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What Is GHB?

Gamma hydroxybutyrate (GHB) is a synthetic drug that’s sold with a prescription in the United States.

For people with specific medical conditions, GHB is a lifesaver. But to teens, GHB has an altogether different purpose. To young people, this is a drug that has the power to transport them into a different frame of mind, and sometimes, teens who experiment with GHB end up with a set of problems they never anticipated.

GHB’s History

In 2002, according to the National Institute on Drug Abuse (NIDA), regulators approved the manufacture and sale of GHB as a treatment for narcolepsy. People with this condition struggle with unusual episodes of sleep, and GHB’s sedating quality seems to help these people both fall asleep faster and stay asleep through the night.

When GHB was approved, NIDA says, regulators placed strong restrictions on the prescriptions and sales of the product. People with a prescription were placed into a registry, as were their doctors, and their refills were closely monitored. These safeguards were designed to keep GHB away from people who hoped to abuse it. But as it turns out, those safeguards may not have been strong enough.

Since the mid-1990s, according to CESAR, the use of GHB on the illicit drug market has been rising. It’s a particular concern for teenagers, as they seem to be the prime target for the use and abuse of this drug.

How GHB Is Used

GHB is considered a “club drug”. That means it’s a special substance of abuse that teens tend to use in social situations. Drugs in this classification have the ability to enhance visual and auditory signals, so teens enjoy both music and lights just a little bit more. That could be a very attractive attribute for teens who plan to spend the evening dancing with their friends in loud, lit-up environments.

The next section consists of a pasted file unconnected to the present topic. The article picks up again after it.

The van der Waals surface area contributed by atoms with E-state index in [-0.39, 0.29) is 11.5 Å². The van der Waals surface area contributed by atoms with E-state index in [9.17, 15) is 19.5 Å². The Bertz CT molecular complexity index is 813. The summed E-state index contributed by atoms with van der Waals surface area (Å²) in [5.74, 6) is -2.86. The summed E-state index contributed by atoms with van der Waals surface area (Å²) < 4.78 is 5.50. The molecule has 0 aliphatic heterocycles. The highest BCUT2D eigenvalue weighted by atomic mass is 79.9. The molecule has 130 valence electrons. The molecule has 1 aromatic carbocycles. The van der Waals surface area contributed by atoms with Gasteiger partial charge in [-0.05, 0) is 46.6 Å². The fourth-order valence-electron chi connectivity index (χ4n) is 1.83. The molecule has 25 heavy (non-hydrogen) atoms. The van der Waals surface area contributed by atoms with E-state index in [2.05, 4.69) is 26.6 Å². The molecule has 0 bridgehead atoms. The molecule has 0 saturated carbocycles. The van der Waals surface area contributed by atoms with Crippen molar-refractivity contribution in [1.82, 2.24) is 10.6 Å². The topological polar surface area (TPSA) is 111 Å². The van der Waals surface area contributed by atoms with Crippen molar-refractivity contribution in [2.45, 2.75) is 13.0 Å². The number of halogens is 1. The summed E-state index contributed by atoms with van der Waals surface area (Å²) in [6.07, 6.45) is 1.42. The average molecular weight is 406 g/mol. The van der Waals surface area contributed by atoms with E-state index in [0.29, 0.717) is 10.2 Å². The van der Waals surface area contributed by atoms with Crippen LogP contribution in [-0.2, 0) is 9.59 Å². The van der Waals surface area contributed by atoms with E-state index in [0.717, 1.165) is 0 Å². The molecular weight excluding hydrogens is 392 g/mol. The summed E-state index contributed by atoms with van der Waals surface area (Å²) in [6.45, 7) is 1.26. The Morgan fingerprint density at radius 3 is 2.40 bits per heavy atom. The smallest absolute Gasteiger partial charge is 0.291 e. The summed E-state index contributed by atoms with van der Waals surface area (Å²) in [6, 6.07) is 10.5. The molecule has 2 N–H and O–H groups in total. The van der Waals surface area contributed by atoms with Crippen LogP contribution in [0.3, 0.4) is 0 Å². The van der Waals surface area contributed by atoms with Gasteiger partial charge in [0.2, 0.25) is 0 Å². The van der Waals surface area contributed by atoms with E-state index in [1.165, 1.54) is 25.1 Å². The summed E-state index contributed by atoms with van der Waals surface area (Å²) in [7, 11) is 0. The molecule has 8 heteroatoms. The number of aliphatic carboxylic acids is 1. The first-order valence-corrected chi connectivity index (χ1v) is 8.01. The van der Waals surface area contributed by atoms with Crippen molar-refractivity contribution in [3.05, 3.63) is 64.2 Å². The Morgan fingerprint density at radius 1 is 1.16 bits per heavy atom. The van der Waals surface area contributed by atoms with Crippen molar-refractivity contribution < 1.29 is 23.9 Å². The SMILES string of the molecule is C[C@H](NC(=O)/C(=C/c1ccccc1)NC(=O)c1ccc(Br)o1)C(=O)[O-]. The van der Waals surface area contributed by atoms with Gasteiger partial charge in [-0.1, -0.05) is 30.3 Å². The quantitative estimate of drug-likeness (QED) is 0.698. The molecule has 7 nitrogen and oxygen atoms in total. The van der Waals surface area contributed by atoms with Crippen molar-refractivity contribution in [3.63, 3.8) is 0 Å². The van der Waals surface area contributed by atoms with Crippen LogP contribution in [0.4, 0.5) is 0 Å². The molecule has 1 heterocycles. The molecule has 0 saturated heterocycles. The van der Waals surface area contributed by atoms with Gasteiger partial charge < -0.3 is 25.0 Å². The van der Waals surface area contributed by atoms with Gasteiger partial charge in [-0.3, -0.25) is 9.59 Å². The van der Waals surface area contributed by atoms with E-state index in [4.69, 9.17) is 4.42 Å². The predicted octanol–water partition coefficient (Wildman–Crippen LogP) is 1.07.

GHB can also enhance a feeling of closeness and emotional connection. That means teens taking GHB sometimes feel a deep kinship with the people around them, and that may also make a party or dance just a little more fun. When teens think their peers like them and want to be with them, they might stay at a party longer than they would otherwise.

Teens are drawn to GHB, also, because it’s a relatively inexpensive drug. According to Kansas State University, a dose could cost a teen as little as $5. That’s quite a value, particularly for teens trying to pay for a drug habit on a small allowance. While a teen like this might not be able to afford drugs like cocaine, teens might very well be able to buy a $5 hit of GHB.

Teens who do buy GHB are rarely supplied with any kind of dosing information or warning information. They’re buying from dealers, not doctors, so it could be hard for them to find information they can trust. That means teens might need to rely on experimentation in order to determine how much to take.

Kansas State University reports that teens might start by taking one dose, but that dose can take up to 30 minutes to take effect. Impatient teens, hoping to get the party started as quickly as possible, may choose to take another dose before the first one is working. And they may double down on that second dose, too. That repeated dosing is particularly dangerous, as it can lead to some very real medical problems.

The American Academy of Family Physicians reports that GHB ingestion can result in:

  • Respiratory depression
  • Heartbeat abnormalities
  • Increases or decreases in blood pressure
  • Slow breathing
  • Aggression
  • Weakness
  • Amnesia
  • Coma
  • Seizures
  • Vomiting

The way in which people take GHB can be variable, too, meaning that some people have health problems after taking in just a small amount of the drug. Others, however, can take in a large amount of GHB without experiencing these problems.

Sometimes, too, the purity of GHB can be suspect. That could mean that some people have no trouble with one batch of GHB, as it seems relatively weak, but the next one could be just strong enough to harm them or push them into illness. Every time teens take GHB, they’re running that risk.